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Arts and Entertainment

LAist Interview: Meet Lissie

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Lissie I Photo courtesy of Cobra Camanda PR

Lissie I Photo courtesy of Cobra Camanda PR
I don't know if you've noticed, but there seems to be a very healthy country/folk scene growing in Los Angeles. Which is a little unexpected, LA is not the first city that you think of when you think of Americana, but the developing sound is nothing short of wonderful. From Olin and the Moon, to Dawes, to Leslie and the Badgers, The Whiskey Saints, Parson Red Heads, and Mississippi Man, there is definitely something in air.

To add to that list, please include Lissie (Maurus) a young lady originally from Rock Island, IL who has been calling LA home for the last five years. Her debut EP Where You Runnin' has been making huge waves. In fact, I don't think I've seen critics this excited about an EP since Bon Iver's Blood Bank EP earlier this year. And for damn good reason too. The bright, intensity of Lissie's voice will cut through any disdain your jaded heart may have built up against singer/songwriters. We spoke with her a few weeks ago before her soundcheck at the Troubadour. Here is some of what was said.

Lissie - Little Lovin'

When did you first pick up a guitar?
I first picked up a guitar in grade school because my mom had a guitar laying around. She didn't play the guitar, but we had a guitar in the house. So I figured out a few chords when I was young, but didn't really pursue it until high school when I started teaching myself a lot of chords in order to put down all these poems, which I had written about all this turmoil that I experienced at school. I would write down a couple words and then put a couple chords next to it without any sort of idea about verse and chorus. I would just write these little things to get my feelings out. I guess high school was the time when I realized that I really wanted to be a songwriter.

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Was there a moment you had where you realized, "Hey I'm pretty good at this."?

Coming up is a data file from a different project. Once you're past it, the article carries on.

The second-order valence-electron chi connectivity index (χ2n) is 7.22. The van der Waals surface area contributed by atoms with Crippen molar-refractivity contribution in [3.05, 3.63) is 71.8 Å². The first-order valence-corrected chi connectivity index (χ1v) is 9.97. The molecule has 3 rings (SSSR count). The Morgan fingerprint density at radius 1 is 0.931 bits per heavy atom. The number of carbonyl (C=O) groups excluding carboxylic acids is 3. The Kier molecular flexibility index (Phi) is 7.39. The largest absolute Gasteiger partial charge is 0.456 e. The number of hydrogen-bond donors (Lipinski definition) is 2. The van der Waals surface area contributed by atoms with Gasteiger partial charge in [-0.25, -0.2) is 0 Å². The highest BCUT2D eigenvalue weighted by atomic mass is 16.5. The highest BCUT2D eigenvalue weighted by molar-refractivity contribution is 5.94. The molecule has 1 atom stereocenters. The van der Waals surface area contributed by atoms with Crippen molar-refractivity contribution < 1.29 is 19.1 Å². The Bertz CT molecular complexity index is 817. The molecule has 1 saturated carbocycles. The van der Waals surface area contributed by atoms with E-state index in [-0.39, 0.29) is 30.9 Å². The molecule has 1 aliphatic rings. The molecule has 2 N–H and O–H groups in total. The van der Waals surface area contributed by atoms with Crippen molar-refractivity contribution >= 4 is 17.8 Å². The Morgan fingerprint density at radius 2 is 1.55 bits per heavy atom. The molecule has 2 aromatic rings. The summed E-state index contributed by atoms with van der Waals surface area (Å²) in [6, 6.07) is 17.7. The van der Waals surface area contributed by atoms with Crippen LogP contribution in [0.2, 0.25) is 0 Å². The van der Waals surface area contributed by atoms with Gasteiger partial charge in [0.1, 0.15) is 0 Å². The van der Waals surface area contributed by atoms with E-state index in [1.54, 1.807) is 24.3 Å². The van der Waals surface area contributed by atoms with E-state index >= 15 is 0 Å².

Yeah well, when I was little I did a lot of musical theater. I was Annie in Annie at this dinner theater and we did like eighty shows. So from a young age I was always a strong singer and I always liked to perform. Although I got less into theater as I got older. I think I always had this drive to do it. I knew I always wanted to be a singer. But as far as a moment? I think it was when I was at the Lilith Fair my junior year of high school and it was when the Dixie Chicks were up. I just got the goosebumps. I got like the chills over my whole body. I just thought, "I want to do this so bad! This is so amazing." It made me feel anxious, you know? Like when am I gonna get to do this? When am I gonna get to do this? I mean, that wasn't THE defining moment, but it was moments like that when it was just like "I've got to do this."

I understand that. If you're driven to do something, then you'll do it whether or not someone is paying attention to you.
Exactly. It's cool, but it's also like a catch because when it was just my thing to do for myself, I think I got more pure joy of the process of writing. I mean, now I still experience that pure joy but I'm much more critical of myself now that people are actually going to hear it. It's still a joy, but there is much more pressure now. I don't censor myself, but sometimes I think I overthink things because someone out there is going to have something to say about it, good or bad. But I always always wanted to perform. You know every kid says they want to be a star when they grow up. The star thing for me kind of faded out for me when I moved out here five years ago. I do not want to be a star! But I do want to make some money. (laughs) I think? And not have to get a normal job.

Photo: Lissie I Picture via Lissie's Myspace

Why did you move out to LA from Illinois?
I just thought if you were going to get into the music industry that you should come out here. And I love the sunshine. I had never been to LA before I lived here, but I just always thought that I was more of a California kind of gal then a New York kind of gal. But I did just move to Ojai three months ago, so I guess I'm not technically in LA anymore. I love it out there. It's so relaxing.Why did you choose to title your EP Why You Runnin'?
Well, it's one of the lyrics in "Little Lovin' " and I hadn't thought about what I was going to call it. And kind of at the last minute was kinda going through my lyrics and thought "why you runnin' " seemed appropriate know when you're writing songs you're kind of facing things that some people bury and feel bitter about? Well, I think for artists and musicians and writers the stuff that some people run from is actually the stuff that we dig up and put out there. It just kind of seemed appropriate.

Is it about a person?